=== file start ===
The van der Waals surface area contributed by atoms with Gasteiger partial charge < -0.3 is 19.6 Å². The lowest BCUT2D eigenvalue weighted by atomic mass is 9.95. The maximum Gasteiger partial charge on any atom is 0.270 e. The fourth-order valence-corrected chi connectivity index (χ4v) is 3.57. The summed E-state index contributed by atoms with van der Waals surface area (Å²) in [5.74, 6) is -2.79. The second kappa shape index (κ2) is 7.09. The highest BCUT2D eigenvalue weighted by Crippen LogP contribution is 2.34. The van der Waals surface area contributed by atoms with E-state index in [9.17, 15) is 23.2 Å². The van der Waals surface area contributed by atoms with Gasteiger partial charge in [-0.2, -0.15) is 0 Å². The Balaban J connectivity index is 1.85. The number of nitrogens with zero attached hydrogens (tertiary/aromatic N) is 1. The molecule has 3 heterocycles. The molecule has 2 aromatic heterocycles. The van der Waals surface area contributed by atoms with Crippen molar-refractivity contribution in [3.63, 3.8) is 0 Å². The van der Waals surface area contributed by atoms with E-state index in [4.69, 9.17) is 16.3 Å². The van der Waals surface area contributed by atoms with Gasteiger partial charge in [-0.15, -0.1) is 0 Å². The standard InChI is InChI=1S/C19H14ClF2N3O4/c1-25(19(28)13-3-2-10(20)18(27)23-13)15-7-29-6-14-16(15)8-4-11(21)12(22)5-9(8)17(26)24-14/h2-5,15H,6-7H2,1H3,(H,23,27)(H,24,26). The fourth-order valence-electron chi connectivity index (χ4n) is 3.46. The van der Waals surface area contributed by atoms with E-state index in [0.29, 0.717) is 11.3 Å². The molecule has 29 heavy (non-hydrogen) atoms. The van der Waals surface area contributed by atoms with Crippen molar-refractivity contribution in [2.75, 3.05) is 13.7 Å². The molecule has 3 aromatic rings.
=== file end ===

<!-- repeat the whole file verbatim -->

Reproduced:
The van der Waals surface area contributed by atoms with Gasteiger partial charge < -0.3 is 19.6 Å². The lowest BCUT2D eigenvalue weighted by atomic mass is 9.95. The maximum Gasteiger partial charge on any atom is 0.270 e. The fourth-order valence-corrected chi connectivity index (χ4v) is 3.57. The summed E-state index contributed by atoms with van der Waals surface area (Å²) in [5.74, 6) is -2.79. The second kappa shape index (κ2) is 7.09. The highest BCUT2D eigenvalue weighted by Crippen LogP contribution is 2.34. The van der Waals surface area contributed by atoms with E-state index in [9.17, 15) is 23.2 Å². The van der Waals surface area contributed by atoms with Gasteiger partial charge in [-0.2, -0.15) is 0 Å². The Balaban J connectivity index is 1.85. The number of nitrogens with zero attached hydrogens (tertiary/aromatic N) is 1. The molecule has 3 heterocycles. The molecule has 2 aromatic heterocycles. The van der Waals surface area contributed by atoms with Crippen molar-refractivity contribution in [3.63, 3.8) is 0 Å². The van der Waals surface area contributed by atoms with E-state index in [4.69, 9.17) is 16.3 Å². The van der Waals surface area contributed by atoms with Gasteiger partial charge in [-0.15, -0.1) is 0 Å². The standard InChI is InChI=1S/C19H14ClF2N3O4/c1-25(19(28)13-3-2-10(20)18(27)23-13)15-7-29-6-14-16(15)8-4-11(21)12(22)5-9(8)17(26)24-14/h2-5,15H,6-7H2,1H3,(H,23,27)(H,24,26). The fourth-order valence-electron chi connectivity index (χ4n) is 3.46. The van der Waals surface area contributed by atoms with E-state index in [0.29, 0.717) is 11.3 Å². The molecule has 29 heavy (non-hydrogen) atoms. The van der Waals surface area contributed by atoms with Crippen molar-refractivity contribution in [2.75, 3.05) is 13.7 Å². The molecule has 3 aromatic rings.